Chauranga, directed by debutant Bikas Mishra, holds a mirror to the ugly reality of the caste system…the violence and exploitation of the poor and the marginalized in a feudal society. Evocative of the many ‘art’ films from the 70s and 80s that addressed the same malaise (particularly Shyam Benegal’s Nishant and Prakash Jha’s Damul), the film reveals how little has changed in all these years.

 
In an unnamed village in North India, a young Dalit boy Santu (Soham Maitra) bides his time watching trains pass by when he isn’t herding his family pig, or spying lovingly on Mona (Ena Saha), the daughter of the all-powerful landlord Dhaval (Sanjay Suri). Santu, as you can see, has a rebellious streak in him, unlike his submissive elder brother Bajrangi (Riddhi Sen) who dutifully pays obeisance to the landlord and puts up with routine beatings from upper caste bullies.
 
One of the more interesting characters in the film is the boys’ mother Dhaniya (Tannishtha Chatterjee), who works for the landlord and is having an illicit relationship with him. Although clearly a victim of exploitation, Dhaniya uses her sexuality to help negotiate a better life for her sons. Her character is in sharp contrast to the landlord’s own wife (Arpita Chatterjee), who is resigned to suffer silently and do his bidding. There’s also a lecherous blind village priest (Dhritiman Chatterjee), the very embodiment of evil in religious robes.
 
Against this landscape of entitlement, oppression and violence, Mishra offers the possibility of a love story. Bajrangi, when he learns of Santu’s crush on the landlord’s daughter, offers to write a love letter on his behalf. The result, as you may have guessed, is catastrophic.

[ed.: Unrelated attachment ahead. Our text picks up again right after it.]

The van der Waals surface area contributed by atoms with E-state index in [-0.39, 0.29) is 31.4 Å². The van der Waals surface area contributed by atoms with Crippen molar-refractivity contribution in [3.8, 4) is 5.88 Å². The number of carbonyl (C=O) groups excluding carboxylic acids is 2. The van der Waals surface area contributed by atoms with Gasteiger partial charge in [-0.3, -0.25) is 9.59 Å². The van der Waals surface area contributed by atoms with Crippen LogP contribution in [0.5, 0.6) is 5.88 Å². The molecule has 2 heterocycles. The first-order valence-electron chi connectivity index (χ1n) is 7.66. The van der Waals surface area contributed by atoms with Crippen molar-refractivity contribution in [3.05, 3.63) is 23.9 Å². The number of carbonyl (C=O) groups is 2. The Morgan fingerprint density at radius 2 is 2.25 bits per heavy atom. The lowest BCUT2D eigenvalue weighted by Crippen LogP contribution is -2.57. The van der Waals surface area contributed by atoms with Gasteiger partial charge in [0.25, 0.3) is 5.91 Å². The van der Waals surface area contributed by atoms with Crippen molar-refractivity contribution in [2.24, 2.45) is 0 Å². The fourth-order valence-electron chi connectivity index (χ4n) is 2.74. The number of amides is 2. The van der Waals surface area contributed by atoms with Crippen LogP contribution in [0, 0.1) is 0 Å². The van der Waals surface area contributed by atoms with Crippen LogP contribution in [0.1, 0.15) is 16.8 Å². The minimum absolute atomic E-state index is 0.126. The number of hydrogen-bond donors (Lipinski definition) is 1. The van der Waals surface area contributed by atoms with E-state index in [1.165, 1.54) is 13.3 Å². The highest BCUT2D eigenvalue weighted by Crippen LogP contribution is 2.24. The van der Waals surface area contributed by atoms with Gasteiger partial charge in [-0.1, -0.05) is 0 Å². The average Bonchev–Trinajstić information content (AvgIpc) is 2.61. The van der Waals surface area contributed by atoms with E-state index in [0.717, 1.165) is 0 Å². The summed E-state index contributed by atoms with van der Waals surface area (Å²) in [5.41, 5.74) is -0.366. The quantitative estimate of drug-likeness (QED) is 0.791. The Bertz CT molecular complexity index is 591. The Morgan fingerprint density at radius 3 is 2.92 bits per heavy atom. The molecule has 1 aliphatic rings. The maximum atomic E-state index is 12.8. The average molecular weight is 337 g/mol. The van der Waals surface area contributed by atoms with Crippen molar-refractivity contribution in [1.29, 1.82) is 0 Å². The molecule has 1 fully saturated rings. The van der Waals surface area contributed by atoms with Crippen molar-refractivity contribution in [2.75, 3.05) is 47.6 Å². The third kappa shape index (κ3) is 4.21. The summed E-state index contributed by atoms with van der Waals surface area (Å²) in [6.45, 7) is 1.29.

Chauranga makes all the right noises about the dangers of a patriarchal society, sexual depravity among the religious class, and the need for education. But the film unfolds at such a languid pace, and its narrative is so disjointed (Censor cuts, were they?) you really have to fight yourself to stay invested in the story.
 
Life is cheap in these parts, and that point is illustrated effectively in a scene in which an outcaste boy falls into the temple well. The landlord, concerned only with purifying the water in the well, spares no thought for the fatally injured boy who may not make it.
 
But is it merely enough to hold a mirror? I was hoping Chauranga would express more outrage…that it might explore what happens when the oppressed challenge the status quo. That might be a film of our time. This, I’m afraid, we’ve seen before.
 
I’m going with two out of five. ((pause))
 

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